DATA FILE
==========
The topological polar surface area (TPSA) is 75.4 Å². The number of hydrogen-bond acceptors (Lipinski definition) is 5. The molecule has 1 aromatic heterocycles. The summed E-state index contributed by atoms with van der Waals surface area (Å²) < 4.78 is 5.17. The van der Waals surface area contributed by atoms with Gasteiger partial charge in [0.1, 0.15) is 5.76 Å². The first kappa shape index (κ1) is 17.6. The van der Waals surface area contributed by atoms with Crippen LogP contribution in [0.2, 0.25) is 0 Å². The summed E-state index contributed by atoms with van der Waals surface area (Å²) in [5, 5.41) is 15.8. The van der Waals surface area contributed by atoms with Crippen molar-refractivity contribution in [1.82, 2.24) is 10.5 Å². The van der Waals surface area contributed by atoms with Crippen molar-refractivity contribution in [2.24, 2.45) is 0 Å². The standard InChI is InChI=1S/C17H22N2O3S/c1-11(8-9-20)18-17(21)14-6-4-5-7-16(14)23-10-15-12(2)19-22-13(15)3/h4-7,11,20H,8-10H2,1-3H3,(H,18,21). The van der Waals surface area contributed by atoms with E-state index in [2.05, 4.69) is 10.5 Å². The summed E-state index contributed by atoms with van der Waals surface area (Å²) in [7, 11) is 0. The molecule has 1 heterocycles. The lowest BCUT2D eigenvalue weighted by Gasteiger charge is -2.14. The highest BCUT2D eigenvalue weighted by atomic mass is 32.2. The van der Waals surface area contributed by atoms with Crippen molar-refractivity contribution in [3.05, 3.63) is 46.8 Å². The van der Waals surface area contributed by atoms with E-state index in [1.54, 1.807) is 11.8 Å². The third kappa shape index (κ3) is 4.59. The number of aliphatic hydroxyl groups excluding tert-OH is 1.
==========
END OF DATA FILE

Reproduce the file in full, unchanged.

The topological polar surface area (TPSA) is 75.4 Å². The number of hydrogen-bond acceptors (Lipinski definition) is 5. The molecule has 1 aromatic heterocycles. The summed E-state index contributed by atoms with van der Waals surface area (Å²) < 4.78 is 5.17. The van der Waals surface area contributed by atoms with Gasteiger partial charge in [0.1, 0.15) is 5.76 Å². The first kappa shape index (κ1) is 17.6. The van der Waals surface area contributed by atoms with Crippen LogP contribution in [0.2, 0.25) is 0 Å². The summed E-state index contributed by atoms with van der Waals surface area (Å²) in [5, 5.41) is 15.8. The van der Waals surface area contributed by atoms with Crippen molar-refractivity contribution in [1.82, 2.24) is 10.5 Å². The van der Waals surface area contributed by atoms with Crippen molar-refractivity contribution in [2.24, 2.45) is 0 Å². The standard InChI is InChI=1S/C17H22N2O3S/c1-11(8-9-20)18-17(21)14-6-4-5-7-16(14)23-10-15-12(2)19-22-13(15)3/h4-7,11,20H,8-10H2,1-3H3,(H,18,21). The van der Waals surface area contributed by atoms with E-state index in [2.05, 4.69) is 10.5 Å². The summed E-state index contributed by atoms with van der Waals surface area (Å²) in [7, 11) is 0. The molecule has 1 heterocycles. The lowest BCUT2D eigenvalue weighted by Gasteiger charge is -2.14. The highest BCUT2D eigenvalue weighted by atomic mass is 32.2. The van der Waals surface area contributed by atoms with Crippen molar-refractivity contribution in [3.05, 3.63) is 46.8 Å². The van der Waals surface area contributed by atoms with E-state index in [1.54, 1.807) is 11.8 Å². The third kappa shape index (κ3) is 4.59. The number of aliphatic hydroxyl groups excluding tert-OH is 1.